"Researchers at the National Eye Institute (NEI) have found a unique cell type that, in tests on mice, can protect against uveitis—a group of inflammatory diseases that affect the eye and can cause vision loss.
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In patients receiving systemically administered quinolones, including levofloxacin, serious and occasionally fatal hypersensitivity (anaphylactic) reactions have been reported, some following the first dose. Some reactions were accompanied by cardiovascular collapse, loss of consciousness, angioedema, (including laryngeal, pharyngeal or facial edema), airway obstruction, dyspnea, urticaria and itching. If allergic reaction to levofloxacin occurs, discontinue the drug. Serious acute hypersensitivity reactions may require immediate emergency treatment. Oxygen and airway management should be administered as clinically indicated.
Growth Of Resistant Organisms With Prolonged Use
As with other anti-infectives, prolonged use may result in overgrowth of non-susceptible organisms, including fungi. If superinfection occurs, discontinue use and institute alternative therapy. Whenever clinical judgment dictates, the patient should be examined with the aid of magnification, such as slit-lamp biomicroscopy, and where appropriate, fluorescein staining.
Avoidance Of Contact Lens Wear
Patients should be advised not to wear contact lenses if they have signs and symptoms of bacterial conjunctivitis.
Carcinogenesis, Mutagenesis, Impairment Of Fertility
In a long term carcinogenicity study in rats, levofloxacin exhibited no carcinogenic or tumorigenic potential following daily dietary administration for 2 years at doses up to 100 mg/kg/day, corresponding to plasma levels that were 1235 times the maximum clinical exposure, based on Cmax.
Levofloxacin was not mutagenic in the following assays: Ames bacterial mutation assay (S. typhimurium and E. coli), CHO/HGPRT forward mutation assay, mouse micronucleus test, mouse dominant lethal test, rat unscheduled DNA synthesis assay, and the in vivo mouse sister chromatid exchange assay. It was positive in the in vitro chromosomal aberration (CHL cell line) and in vitro sister chromatid exchange (CHL/IU cell line) assays. Levofloxacin caused no impairment of fertility or reproduction in rats at oral doses as high as 360 mg/kg/day, at which systemic exposure was estimated to be 23,000 times that at the maximum recommended human ophthalmic dose.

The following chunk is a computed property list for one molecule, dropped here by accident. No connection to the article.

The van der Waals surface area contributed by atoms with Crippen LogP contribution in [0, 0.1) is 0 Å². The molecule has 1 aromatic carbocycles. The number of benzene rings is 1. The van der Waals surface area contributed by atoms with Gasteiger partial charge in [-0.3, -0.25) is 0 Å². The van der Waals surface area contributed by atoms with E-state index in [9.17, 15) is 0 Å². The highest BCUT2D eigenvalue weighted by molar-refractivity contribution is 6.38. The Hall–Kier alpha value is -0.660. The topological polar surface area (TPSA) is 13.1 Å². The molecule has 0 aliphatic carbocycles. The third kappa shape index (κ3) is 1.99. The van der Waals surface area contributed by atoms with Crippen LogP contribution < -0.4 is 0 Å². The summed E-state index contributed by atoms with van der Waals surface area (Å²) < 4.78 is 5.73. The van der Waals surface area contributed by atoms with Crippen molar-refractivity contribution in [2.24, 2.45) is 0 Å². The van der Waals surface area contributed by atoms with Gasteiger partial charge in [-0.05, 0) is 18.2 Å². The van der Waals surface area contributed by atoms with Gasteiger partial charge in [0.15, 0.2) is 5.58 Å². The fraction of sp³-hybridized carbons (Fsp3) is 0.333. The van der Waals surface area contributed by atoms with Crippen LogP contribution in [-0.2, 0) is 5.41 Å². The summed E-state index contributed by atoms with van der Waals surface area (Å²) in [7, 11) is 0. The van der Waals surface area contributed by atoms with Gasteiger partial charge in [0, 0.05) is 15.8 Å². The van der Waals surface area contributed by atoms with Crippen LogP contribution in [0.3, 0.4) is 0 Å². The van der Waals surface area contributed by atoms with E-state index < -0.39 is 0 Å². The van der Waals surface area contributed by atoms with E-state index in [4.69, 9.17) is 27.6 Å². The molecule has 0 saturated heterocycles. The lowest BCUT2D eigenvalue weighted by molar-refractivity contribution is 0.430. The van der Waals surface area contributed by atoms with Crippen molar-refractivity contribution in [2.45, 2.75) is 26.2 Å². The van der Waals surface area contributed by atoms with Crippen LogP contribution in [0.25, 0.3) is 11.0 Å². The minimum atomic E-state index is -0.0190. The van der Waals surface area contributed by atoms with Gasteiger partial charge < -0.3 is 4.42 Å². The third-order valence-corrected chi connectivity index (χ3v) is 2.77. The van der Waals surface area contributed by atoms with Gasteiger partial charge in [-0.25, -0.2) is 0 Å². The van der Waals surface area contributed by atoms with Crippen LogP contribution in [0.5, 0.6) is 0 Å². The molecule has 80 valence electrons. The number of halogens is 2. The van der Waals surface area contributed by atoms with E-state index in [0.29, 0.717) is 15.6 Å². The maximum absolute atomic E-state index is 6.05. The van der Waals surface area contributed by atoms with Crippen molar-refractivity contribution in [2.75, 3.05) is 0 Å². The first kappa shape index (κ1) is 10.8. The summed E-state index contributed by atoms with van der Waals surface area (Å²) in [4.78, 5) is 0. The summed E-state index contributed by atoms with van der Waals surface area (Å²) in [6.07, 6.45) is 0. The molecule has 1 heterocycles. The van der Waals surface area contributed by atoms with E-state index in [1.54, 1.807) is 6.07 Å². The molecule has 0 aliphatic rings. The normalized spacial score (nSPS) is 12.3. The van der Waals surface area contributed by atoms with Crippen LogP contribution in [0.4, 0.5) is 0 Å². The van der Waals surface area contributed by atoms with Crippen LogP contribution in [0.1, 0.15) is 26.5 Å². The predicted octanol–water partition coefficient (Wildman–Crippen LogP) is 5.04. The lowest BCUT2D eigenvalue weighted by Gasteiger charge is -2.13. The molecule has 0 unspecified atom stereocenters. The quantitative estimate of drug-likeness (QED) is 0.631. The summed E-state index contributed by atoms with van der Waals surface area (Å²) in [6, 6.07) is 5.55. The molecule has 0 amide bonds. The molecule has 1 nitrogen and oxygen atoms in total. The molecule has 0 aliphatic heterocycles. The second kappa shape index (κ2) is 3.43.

Use In Specific Populations
Pregnancy Category C
Levofloxacin at oral doses of 810 mg/kg/day in rats caused decreased fetal body weight and increased fetal mortality. No teratogenic effect was observed when rabbits were dosed orally as high as 50 mg/kg/day, at which systemic exposure was approximately 2,250 times that observed at the maximum recommended human ophthalmic dose, or when dosed intravenously as high as 25 mg/kg/day, at which systemic exposure was approximately 1000 times that observed at the maximum recommended human ophthalmic dose.
There are, however, no adequate and well-controlled studies in pregnant women. Levofloxacin should be used during pregnancy only if the potential benefit justifies the potential risk to the fetus.
Levofloxacin has not been measured in human milk. Based upon data from ofloxacin, it can be presumed that levofloxacin is excreted in human milk. Caution should be exercised when QUIXIN® is administered to a nursing mother.
Safety and effectiveness in children below the age of six years have not been established. Oral administration of systemic quinolones has been shown to cause arthropathy in immature animals. There is no evidence that the ophthalmic administration of levofloxacin has any effect on weight bearing joints.
No overall differences in safety or effectiveness have been observed between elderly and other adult patients.
Last reviewed on RxList: 12/19/2014
This monograph has been modified to include the generic and brand name in many instances.
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